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Pakistan

Youths get human trafficking warning

Poverty is helping fuel fast-growing trade, Caritas says

Ayyaz Gulzar, Karachi

Ayyaz Gulzar, Karachi

Published: May 17, 2012 04:07 PM GMT

Updated: May 17, 2012 04:50 PM GMT

Youths get human trafficking warning
The staging of a death scene of illegal immigrants at the Karachi seminar (Photo by Ayyaz Gulzar)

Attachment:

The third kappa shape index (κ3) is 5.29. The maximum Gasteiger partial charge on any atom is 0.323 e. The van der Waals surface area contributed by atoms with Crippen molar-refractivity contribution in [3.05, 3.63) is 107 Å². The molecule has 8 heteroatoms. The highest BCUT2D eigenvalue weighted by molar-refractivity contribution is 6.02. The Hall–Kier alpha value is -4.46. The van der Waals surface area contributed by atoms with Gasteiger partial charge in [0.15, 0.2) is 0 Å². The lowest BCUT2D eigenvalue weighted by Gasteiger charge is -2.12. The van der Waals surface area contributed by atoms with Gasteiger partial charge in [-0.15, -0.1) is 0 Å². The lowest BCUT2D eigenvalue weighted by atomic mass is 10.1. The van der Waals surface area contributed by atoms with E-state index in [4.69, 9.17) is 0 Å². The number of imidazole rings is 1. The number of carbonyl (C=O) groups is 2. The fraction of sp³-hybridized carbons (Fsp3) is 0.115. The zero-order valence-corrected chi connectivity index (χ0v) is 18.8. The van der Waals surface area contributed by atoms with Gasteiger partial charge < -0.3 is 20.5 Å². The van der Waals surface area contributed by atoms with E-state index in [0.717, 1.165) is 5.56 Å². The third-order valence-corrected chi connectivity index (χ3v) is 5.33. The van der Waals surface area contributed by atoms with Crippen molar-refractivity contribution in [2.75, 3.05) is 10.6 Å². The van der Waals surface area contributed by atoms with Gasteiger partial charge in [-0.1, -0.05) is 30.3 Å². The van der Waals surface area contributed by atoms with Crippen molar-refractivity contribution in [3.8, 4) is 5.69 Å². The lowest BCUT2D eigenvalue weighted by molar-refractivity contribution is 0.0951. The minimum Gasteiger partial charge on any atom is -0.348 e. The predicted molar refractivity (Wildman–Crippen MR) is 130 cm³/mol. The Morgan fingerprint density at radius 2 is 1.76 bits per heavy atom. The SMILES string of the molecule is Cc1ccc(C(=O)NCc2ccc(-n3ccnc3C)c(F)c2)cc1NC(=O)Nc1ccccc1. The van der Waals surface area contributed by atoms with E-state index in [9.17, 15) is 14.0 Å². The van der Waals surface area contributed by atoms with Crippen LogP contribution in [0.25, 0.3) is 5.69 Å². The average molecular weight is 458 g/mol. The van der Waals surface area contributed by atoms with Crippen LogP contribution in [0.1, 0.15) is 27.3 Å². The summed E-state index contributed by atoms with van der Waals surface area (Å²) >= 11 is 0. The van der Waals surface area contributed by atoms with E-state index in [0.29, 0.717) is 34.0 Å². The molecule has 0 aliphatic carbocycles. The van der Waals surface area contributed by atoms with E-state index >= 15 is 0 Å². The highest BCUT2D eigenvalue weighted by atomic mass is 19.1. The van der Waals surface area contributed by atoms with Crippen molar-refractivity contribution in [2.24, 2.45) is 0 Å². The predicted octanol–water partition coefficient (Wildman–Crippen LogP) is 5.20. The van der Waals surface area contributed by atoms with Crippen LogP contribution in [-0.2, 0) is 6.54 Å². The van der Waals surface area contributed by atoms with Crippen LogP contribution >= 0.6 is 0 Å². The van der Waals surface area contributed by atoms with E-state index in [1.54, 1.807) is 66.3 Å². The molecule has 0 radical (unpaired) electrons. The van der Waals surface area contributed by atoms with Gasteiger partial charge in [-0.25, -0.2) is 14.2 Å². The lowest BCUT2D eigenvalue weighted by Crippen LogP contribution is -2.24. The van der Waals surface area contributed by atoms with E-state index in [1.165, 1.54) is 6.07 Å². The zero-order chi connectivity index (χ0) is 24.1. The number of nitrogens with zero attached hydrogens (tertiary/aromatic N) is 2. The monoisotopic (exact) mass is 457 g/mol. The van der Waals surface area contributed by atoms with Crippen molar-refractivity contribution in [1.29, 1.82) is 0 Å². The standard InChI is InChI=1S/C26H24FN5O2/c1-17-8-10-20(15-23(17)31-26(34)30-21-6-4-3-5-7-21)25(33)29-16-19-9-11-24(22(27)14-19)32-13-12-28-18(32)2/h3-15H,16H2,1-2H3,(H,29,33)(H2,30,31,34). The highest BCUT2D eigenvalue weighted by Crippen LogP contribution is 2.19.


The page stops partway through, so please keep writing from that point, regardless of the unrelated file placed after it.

Caritas Pakistan is warning youths to be on their guard against employment agents offering attractive job opportunities, saying they are likely members of human trafficking gangs. “We are talking about eight million young Pakistanis who are vulnerable to such networks. Poor families must be educated and stopped from putting the honor and lives of their loved ones in jeopardy,” said Riaz Nawab, a program coordinator for Caritas Pakistan. He was speaking at a two-day workshop aimed at combating human trafficking, which ended yesterday at Christ the King Seminary in Karachi. More than 100 youths, most of them women, attended the event organized by the Catholic Church’s social arm. It included a review of human trafficking in Pakistan’s largest city, a documentary on the illicit trade in South Asia and a debate on its causes. Participants were also given a drama performance depicting the plight of young girls forced into prostitution and included a death scene involving immigrants falling victim to suffocating heat in a locked shipping container. According to a US State Department report released last year, much of Pakistan’s human trafficking problem is centered on bonded labor (about 1.8 million people) working in agriculture and brick-making in Sindh and Punjab provinces. More disturbingly, the report accuses militant groups of kidnapping children or coercing parents with fraudulent promises into giving away children, some as young as 12, in order to spy, fight or die as suicide bombers in Pakistan and Afghanistan. Caritas Pakistan Karachi chairman, Father Saleh Diego, said the high cost of living, poverty and unemployment make people easy prey and are providing a brisk trade for traffickers. “People become desperate, borrow huge amounts of money and end up in despair or worse. It is a big challenge for us to combat a fast-growing industry that is nothing more than modern-day slavery,” he said. Related reports: Caritas highlights child camel jockey misery

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